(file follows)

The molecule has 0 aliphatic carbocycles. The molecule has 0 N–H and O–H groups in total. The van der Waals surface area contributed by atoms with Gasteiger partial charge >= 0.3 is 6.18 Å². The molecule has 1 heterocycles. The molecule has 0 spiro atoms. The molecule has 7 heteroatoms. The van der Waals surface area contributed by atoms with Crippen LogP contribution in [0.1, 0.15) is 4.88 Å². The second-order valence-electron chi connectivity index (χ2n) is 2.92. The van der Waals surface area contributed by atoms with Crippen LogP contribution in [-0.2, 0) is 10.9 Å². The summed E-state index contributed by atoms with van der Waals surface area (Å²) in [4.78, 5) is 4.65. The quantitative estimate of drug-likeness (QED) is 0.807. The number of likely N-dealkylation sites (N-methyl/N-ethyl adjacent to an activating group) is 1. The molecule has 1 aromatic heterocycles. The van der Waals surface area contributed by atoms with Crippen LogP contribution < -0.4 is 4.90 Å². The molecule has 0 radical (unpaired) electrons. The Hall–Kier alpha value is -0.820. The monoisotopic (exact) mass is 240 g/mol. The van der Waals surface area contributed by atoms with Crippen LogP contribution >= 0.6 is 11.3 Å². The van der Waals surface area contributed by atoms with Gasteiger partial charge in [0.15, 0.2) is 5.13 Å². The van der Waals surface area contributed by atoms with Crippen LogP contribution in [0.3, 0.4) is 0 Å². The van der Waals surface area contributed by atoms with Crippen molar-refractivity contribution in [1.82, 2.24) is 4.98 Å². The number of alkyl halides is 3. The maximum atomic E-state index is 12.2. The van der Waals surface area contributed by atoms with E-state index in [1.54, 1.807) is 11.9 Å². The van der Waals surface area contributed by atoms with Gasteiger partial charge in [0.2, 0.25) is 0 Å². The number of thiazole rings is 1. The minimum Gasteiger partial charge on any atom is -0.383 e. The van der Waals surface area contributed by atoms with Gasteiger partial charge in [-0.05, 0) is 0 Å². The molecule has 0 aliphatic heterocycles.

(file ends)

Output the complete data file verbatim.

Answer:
The molecule has 0 aliphatic carbocycles. The molecule has 0 N–H and O–H groups in total. The van der Waals surface area contributed by atoms with Gasteiger partial charge >= 0.3 is 6.18 Å². The molecule has 1 heterocycles. The molecule has 0 spiro atoms. The molecule has 7 heteroatoms. The van der Waals surface area contributed by atoms with Crippen LogP contribution in [0.1, 0.15) is 4.88 Å². The second-order valence-electron chi connectivity index (χ2n) is 2.92. The van der Waals surface area contributed by atoms with Crippen LogP contribution in [-0.2, 0) is 10.9 Å². The summed E-state index contributed by atoms with van der Waals surface area (Å²) in [4.78, 5) is 4.65. The quantitative estimate of drug-likeness (QED) is 0.807. The number of likely N-dealkylation sites (N-methyl/N-ethyl adjacent to an activating group) is 1. The molecule has 1 aromatic heterocycles. The van der Waals surface area contributed by atoms with Crippen LogP contribution < -0.4 is 4.90 Å². The molecule has 0 radical (unpaired) electrons. The Hall–Kier alpha value is -0.820. The monoisotopic (exact) mass is 240 g/mol. The van der Waals surface area contributed by atoms with Crippen LogP contribution >= 0.6 is 11.3 Å². The van der Waals surface area contributed by atoms with Gasteiger partial charge in [0.15, 0.2) is 5.13 Å². The van der Waals surface area contributed by atoms with Crippen LogP contribution in [0.3, 0.4) is 0 Å². The van der Waals surface area contributed by atoms with Crippen molar-refractivity contribution in [1.82, 2.24) is 4.98 Å². The number of alkyl halides is 3. The maximum atomic E-state index is 12.2. The van der Waals surface area contributed by atoms with E-state index in [1.54, 1.807) is 11.9 Å². The van der Waals surface area contributed by atoms with Gasteiger partial charge in [0.2, 0.25) is 0 Å². The number of thiazole rings is 1. The minimum Gasteiger partial charge on any atom is -0.383 e. The van der Waals surface area contributed by atoms with Gasteiger partial charge in [-0.05, 0) is 0 Å². The molecule has 0 aliphatic heterocycles.